Polycarbonate (PC) high molecular weight resin exhibits high toughness, with a cantilever beam notch impact strength of 600-900 J/m.

Compared to polymethyl methacrylate (PMMA) with similar properties, PC offers better impact resistance, a higher refractive index, and superior processing performance, featuring UL94 V-2 grade flame retardancy without the need for plastic additives.

However, PC’s main drawbacks are its limited hydrolysis stability, making it unsuitable for products repeatedly exposed to high-pressure steam.

It is sensitive to notches, has poor scratch resistance, and tends to yellow when exposed to ultraviolet light over long periods.

On the other hand, ABS is easier to process than PC due to its lower melting point and higher flowability, making it suitable for complex shapes and sizes.

ABS has a smooth finish and can be easily painted, making it ideal for consumer goods where appearance is important.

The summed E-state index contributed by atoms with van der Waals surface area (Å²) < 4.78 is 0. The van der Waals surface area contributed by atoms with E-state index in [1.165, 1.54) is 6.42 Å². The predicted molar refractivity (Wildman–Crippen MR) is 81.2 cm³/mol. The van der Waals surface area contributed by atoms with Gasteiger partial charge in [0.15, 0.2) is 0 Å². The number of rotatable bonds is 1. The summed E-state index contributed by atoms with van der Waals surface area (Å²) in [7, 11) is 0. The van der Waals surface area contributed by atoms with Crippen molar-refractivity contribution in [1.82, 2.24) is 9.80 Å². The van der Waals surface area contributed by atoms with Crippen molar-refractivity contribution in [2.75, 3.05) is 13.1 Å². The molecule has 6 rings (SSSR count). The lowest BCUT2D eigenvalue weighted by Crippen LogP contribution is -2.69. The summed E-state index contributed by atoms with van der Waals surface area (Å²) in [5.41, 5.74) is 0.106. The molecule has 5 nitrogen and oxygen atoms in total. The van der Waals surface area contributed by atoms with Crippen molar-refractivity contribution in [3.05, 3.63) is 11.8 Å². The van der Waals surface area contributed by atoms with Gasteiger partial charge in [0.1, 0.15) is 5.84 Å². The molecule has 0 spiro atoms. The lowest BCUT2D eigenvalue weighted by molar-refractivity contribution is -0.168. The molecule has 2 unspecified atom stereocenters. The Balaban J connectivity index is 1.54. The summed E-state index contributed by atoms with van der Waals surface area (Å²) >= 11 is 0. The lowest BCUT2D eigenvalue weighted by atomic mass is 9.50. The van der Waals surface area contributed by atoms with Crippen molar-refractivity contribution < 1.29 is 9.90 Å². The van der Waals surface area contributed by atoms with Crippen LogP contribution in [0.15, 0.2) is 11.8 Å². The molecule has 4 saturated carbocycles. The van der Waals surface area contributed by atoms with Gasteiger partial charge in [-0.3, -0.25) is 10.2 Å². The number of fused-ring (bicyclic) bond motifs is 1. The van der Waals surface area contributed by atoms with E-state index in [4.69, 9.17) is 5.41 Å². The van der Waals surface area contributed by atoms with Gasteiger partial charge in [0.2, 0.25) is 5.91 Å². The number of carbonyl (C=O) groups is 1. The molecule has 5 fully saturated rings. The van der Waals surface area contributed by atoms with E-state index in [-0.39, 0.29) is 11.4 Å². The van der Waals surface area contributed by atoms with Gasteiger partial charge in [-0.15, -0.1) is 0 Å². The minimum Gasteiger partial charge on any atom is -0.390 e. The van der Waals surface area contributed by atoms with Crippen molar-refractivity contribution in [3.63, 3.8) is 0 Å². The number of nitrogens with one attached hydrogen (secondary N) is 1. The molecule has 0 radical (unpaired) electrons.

In addition, ABS materials are resistant to a number of chemical corrosion, including alkalis, acids, and salts.

Generally less expensive than PC plastic, ABS is a more budget-friendly option for various applications.

And it amenable to surface treatments (like metal plating), making it the most commonly used material in injection molding and 3D printing services.

However, the presence of unstable, easily oxidized double bonds formed during the polymerization of butadiene in ABS makes its weather resistance and impact strength inferior to PC, limiting its use as a standalone material.

ABS Plastic Material for 3D Printing
ABS Plastic Material for 3D Printing

Polycarbonate vs. ABS: Applications